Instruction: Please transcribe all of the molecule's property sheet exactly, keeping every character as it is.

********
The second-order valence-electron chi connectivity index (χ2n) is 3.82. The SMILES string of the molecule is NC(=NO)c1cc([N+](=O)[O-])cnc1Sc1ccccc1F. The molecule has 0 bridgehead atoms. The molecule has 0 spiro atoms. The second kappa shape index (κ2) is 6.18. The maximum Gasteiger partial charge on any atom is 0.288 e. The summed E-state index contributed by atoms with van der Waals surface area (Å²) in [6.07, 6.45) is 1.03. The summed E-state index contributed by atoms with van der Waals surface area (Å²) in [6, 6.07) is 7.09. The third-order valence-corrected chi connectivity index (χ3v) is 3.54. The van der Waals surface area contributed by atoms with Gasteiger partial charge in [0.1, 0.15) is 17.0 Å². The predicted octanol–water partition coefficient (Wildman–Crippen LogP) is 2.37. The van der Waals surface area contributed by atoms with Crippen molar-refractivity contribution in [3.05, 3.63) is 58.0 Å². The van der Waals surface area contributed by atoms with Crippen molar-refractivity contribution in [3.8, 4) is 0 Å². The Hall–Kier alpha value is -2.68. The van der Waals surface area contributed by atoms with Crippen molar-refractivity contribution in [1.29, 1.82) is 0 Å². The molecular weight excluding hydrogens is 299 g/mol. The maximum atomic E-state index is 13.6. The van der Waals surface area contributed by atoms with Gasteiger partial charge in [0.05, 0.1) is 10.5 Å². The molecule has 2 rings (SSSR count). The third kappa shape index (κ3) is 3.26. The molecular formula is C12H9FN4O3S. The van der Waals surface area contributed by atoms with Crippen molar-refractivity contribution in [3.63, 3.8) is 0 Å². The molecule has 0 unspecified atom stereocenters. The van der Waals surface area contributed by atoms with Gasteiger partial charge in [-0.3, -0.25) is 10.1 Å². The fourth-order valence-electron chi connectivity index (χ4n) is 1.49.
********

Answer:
The second-order valence-electron chi connectivity index (χ2n) is 3.82. The SMILES string of the molecule is NC(=NO)c1cc([N+](=O)[O-])cnc1Sc1ccccc1F. The molecule has 0 bridgehead atoms. The molecule has 0 spiro atoms. The second kappa shape index (κ2) is 6.18. The maximum Gasteiger partial charge on any atom is 0.288 e. The summed E-state index contributed by atoms with van der Waals surface area (Å²) in [6.07, 6.45) is 1.03. The summed E-state index contributed by atoms with van der Waals surface area (Å²) in [6, 6.07) is 7.09. The third-order valence-corrected chi connectivity index (χ3v) is 3.54. The van der Waals surface area contributed by atoms with Gasteiger partial charge in [0.1, 0.15) is 17.0 Å². The predicted octanol–water partition coefficient (Wildman–Crippen LogP) is 2.37. The van der Waals surface area contributed by atoms with Crippen molar-refractivity contribution in [3.05, 3.63) is 58.0 Å². The van der Waals surface area contributed by atoms with Crippen molar-refractivity contribution in [3.8, 4) is 0 Å². The Hall–Kier alpha value is -2.68. The van der Waals surface area contributed by atoms with Crippen molar-refractivity contribution in [1.29, 1.82) is 0 Å². The molecular weight excluding hydrogens is 299 g/mol. The maximum atomic E-state index is 13.6. The van der Waals surface area contributed by atoms with Gasteiger partial charge in [0.05, 0.1) is 10.5 Å². The molecule has 2 rings (SSSR count). The third kappa shape index (κ3) is 3.26. The molecular formula is C12H9FN4O3S. The van der Waals surface area contributed by atoms with Crippen molar-refractivity contribution in [3.63, 3.8) is 0 Å². The molecule has 0 unspecified atom stereocenters. The van der Waals surface area contributed by atoms with Gasteiger partial charge in [-0.3, -0.25) is 10.1 Å². The fourth-order valence-electron chi connectivity index (χ4n) is 1.49.